Sins are a problem, but Sin is THE problem. It is Sin that separates people from God and which must be forgiven if people are going to get right with God. To his credit, Phil did try to make this point by explaining that all Sins, not just homosexuality, are a problem. But this distinction must be made overtly and intentionally or the conversation about this controversy will never get anywhere.

2. Marriage Has a Definition.
One of the goals of gay rights advocates is “marriage equality” – they want marriage between homosexuals to be recognized as equal to marriage between a man and a woman. They consider it a matter of equal rights.

In truth, it is not a matter of equal rights at all. It is actually a blatant attempt to have a relationship which is considered to be immoral based on traditional Christian beliefs accepted as moral and normal. If it were simply a matter of rights, the push would be to make it possible for those in homosexual relationships to gain particular rights. But that is not what is happening. What is being pushed is acceptance of the relationship itself. We see this in the fact that when the rights are granted (as when civil unions are made legal), the gay-marriage advocates are not satisfied and continue to push for marriage. We see it in the fact that in the places where gay-marriage is legalized, there is virtually always a push to punish businesses (and even religious institutions) that do not want to participate in a gay-marriage.

The fact is, heterosexuals who live together outside of marriage sin in the exact same way as those in homosexual relationships. The real issue is, marriage has a specific definition. It is the formal union between one man and one woman. If you hyphenate the definition to add in something else, it is no longer marriage. The term gay-marriage simply is not marriage, and trying to force it to be so does not change the reality.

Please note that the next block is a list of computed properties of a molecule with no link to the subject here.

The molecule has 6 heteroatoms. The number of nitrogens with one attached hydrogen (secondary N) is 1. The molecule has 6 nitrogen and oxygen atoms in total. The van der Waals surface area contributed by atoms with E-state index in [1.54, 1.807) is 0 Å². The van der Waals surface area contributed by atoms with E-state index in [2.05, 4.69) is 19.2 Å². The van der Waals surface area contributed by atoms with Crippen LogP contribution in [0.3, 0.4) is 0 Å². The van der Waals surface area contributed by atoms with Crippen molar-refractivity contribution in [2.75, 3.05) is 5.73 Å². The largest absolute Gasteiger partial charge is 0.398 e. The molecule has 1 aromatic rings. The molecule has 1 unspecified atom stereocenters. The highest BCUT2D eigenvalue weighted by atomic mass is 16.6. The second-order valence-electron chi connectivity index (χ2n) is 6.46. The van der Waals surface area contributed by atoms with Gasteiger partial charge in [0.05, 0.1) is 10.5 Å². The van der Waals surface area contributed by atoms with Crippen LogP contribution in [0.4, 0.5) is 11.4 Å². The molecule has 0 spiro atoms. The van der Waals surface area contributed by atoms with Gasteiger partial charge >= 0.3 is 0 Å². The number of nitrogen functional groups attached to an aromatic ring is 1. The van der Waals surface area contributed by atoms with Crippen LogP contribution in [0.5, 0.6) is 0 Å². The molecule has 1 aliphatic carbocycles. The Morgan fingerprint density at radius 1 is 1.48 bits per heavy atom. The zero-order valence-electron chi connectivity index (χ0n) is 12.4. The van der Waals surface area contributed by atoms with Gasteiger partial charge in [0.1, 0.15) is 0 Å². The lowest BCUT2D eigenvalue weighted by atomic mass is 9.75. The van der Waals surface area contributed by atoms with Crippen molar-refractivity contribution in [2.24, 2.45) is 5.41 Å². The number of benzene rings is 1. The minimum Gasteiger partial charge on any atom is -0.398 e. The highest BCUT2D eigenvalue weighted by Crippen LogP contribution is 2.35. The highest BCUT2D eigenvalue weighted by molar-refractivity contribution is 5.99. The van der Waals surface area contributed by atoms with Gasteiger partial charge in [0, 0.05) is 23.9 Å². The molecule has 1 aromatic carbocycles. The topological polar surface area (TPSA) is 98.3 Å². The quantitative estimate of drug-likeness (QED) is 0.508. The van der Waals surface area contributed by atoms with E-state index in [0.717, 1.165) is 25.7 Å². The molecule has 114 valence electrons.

Beyond that, marriage has a particular place in God’s economy. He created reality to exist in a particular way, and those who want to change the definition of what that means still don’t change the reality. God created male and female with complementary physical and spiritual components. Based on the objective reality of this creation, the nuclear family is ideally designed to be the foundation of human culture. When people attempt to alter the design, it doesn’t work out well. Homosexual relationships are not sins because God hates homosexuals. It is sin because it is a rejection of what God established as reality.